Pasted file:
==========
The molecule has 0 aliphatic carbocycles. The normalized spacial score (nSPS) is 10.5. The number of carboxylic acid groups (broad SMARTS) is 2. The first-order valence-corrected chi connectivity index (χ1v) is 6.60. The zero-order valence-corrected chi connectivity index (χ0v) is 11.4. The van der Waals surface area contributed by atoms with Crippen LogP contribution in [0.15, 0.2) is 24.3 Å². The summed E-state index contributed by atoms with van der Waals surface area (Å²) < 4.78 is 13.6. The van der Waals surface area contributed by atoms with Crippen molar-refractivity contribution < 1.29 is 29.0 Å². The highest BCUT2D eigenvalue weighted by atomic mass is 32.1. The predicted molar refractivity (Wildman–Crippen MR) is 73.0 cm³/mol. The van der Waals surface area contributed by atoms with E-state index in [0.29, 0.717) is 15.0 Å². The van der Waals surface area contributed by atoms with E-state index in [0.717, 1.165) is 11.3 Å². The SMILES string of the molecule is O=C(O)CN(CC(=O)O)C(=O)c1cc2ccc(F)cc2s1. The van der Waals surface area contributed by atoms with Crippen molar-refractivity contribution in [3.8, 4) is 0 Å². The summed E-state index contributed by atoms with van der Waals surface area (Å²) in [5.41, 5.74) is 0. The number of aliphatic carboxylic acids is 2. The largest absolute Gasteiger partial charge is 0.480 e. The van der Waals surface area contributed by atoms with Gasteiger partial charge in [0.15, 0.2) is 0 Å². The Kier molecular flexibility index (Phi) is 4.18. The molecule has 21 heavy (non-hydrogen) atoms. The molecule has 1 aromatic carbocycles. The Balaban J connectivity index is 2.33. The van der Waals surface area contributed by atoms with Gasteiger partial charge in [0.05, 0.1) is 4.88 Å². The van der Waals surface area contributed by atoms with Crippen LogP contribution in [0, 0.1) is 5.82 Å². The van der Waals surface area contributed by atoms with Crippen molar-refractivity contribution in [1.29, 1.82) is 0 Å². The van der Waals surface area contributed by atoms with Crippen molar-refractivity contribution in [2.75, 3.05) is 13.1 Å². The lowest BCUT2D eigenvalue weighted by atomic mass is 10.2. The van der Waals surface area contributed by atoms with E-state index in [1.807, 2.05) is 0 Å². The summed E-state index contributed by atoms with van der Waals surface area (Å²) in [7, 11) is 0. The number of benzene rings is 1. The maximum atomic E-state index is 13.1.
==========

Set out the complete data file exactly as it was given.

The molecule has 0 aliphatic carbocycles. The normalized spacial score (nSPS) is 10.5. The number of carboxylic acid groups (broad SMARTS) is 2. The first-order valence-corrected chi connectivity index (χ1v) is 6.60. The zero-order valence-corrected chi connectivity index (χ0v) is 11.4. The van der Waals surface area contributed by atoms with Crippen LogP contribution in [0.15, 0.2) is 24.3 Å². The summed E-state index contributed by atoms with van der Waals surface area (Å²) < 4.78 is 13.6. The van der Waals surface area contributed by atoms with Crippen molar-refractivity contribution < 1.29 is 29.0 Å². The highest BCUT2D eigenvalue weighted by atomic mass is 32.1. The predicted molar refractivity (Wildman–Crippen MR) is 73.0 cm³/mol. The van der Waals surface area contributed by atoms with E-state index in [0.29, 0.717) is 15.0 Å². The van der Waals surface area contributed by atoms with E-state index in [0.717, 1.165) is 11.3 Å². The SMILES string of the molecule is O=C(O)CN(CC(=O)O)C(=O)c1cc2ccc(F)cc2s1. The van der Waals surface area contributed by atoms with Crippen molar-refractivity contribution in [3.8, 4) is 0 Å². The summed E-state index contributed by atoms with van der Waals surface area (Å²) in [5.41, 5.74) is 0. The number of aliphatic carboxylic acids is 2. The largest absolute Gasteiger partial charge is 0.480 e. The van der Waals surface area contributed by atoms with Gasteiger partial charge in [0.15, 0.2) is 0 Å². The Kier molecular flexibility index (Phi) is 4.18. The molecule has 21 heavy (non-hydrogen) atoms. The molecule has 1 aromatic carbocycles. The Balaban J connectivity index is 2.33. The van der Waals surface area contributed by atoms with Gasteiger partial charge in [0.05, 0.1) is 4.88 Å². The van der Waals surface area contributed by atoms with Crippen LogP contribution in [0, 0.1) is 5.82 Å². The van der Waals surface area contributed by atoms with Crippen molar-refractivity contribution in [1.29, 1.82) is 0 Å². The van der Waals surface area contributed by atoms with Crippen molar-refractivity contribution in [2.75, 3.05) is 13.1 Å². The lowest BCUT2D eigenvalue weighted by atomic mass is 10.2. The van der Waals surface area contributed by atoms with E-state index in [1.807, 2.05) is 0 Å². The summed E-state index contributed by atoms with van der Waals surface area (Å²) in [7, 11) is 0. The number of benzene rings is 1. The maximum atomic E-state index is 13.1.